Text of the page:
The Silence of the Polls
Of course, the saddest reason to stop culling votes is that one particularly industrious readerseriously, not me!went to all this unsolicited trouble:
AK, you're a hero among men, not to mention among former students! But I'm not going to short-change any of the responses that did flow in, mostly orbiting around two expected targets, but not at first:
Vote 1 is for Cemetery Man, because, in the reader's words, I have watched it more than five times, and parts of it still mystify me. And because the romance between Gnaghi and Valentina's head is so sweet. And because Rupert Everett's performance sums up everything there is to say about 1990s ennui. (And then there's Rupert in that flowing white shirt...)
Vote 2 is for The Breakfast Club, because it shows all of the teen angst and frustration that most of us (I'd gather about 99.9% of us) felt at some point (or most of the time) during our high school years. The use of stereotypes is fabulous, and as the layers of these stereotypes peel away throughout the movie, we figure out that the 5 of them are pretty much the same.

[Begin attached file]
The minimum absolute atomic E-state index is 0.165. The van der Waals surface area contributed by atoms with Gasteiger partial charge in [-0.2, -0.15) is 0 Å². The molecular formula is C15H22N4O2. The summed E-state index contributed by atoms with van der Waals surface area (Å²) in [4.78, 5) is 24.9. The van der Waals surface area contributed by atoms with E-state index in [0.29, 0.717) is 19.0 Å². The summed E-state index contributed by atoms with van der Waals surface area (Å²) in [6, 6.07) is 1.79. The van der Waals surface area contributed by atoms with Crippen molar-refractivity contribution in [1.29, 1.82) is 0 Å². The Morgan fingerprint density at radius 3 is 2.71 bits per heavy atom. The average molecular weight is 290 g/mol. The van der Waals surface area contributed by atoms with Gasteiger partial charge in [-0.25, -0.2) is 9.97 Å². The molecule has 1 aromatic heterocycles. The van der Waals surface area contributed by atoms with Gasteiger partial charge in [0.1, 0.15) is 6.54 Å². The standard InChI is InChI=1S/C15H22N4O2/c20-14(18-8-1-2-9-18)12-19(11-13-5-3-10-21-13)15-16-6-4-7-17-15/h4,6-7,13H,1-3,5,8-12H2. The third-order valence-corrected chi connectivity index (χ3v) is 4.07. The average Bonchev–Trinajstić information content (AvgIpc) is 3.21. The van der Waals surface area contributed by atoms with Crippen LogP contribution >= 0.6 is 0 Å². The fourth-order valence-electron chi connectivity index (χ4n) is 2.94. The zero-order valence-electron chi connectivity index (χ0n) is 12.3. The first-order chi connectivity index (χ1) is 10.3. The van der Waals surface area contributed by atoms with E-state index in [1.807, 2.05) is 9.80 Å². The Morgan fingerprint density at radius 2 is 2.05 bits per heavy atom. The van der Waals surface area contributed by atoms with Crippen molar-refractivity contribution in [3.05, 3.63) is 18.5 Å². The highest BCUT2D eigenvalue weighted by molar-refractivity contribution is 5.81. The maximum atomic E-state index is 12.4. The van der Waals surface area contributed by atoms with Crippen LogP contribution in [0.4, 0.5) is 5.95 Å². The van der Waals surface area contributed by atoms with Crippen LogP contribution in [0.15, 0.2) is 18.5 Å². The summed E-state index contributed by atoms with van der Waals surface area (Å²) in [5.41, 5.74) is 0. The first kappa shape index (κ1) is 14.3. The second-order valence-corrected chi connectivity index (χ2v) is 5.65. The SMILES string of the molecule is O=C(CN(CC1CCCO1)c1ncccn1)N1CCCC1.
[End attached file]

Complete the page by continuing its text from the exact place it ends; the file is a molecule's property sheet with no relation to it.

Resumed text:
Vote 3, loopily, is for I ♥ Huckabees, because 'Huckabees' could be the key to the entire existence of movies #99, #100, the only other ones I've seen and considered voting. Everything is connected. #92 and #94, I really want to see --the cinema is so infinite. It most definitely is.
Vote 4 is also for I ♥ Huckabees, this time because I heart it tooparticularly because of the music. Jon Brion’s score is as playful, irreverent and haunting as his scores in 'Eternal Sunshine' and 'Punch Drunk Love.' It has a comically overly styled feel to it, but it is every bit as complicated, beautiful and absurd as the story. Plus, my sister Leah played on the movie soundtrack. That helps win it a place on my list.
So we almost had a winner, but then Vote 5 came in for The Breakfast Club, because it spoke to and defined an entire generation... For better or for worse.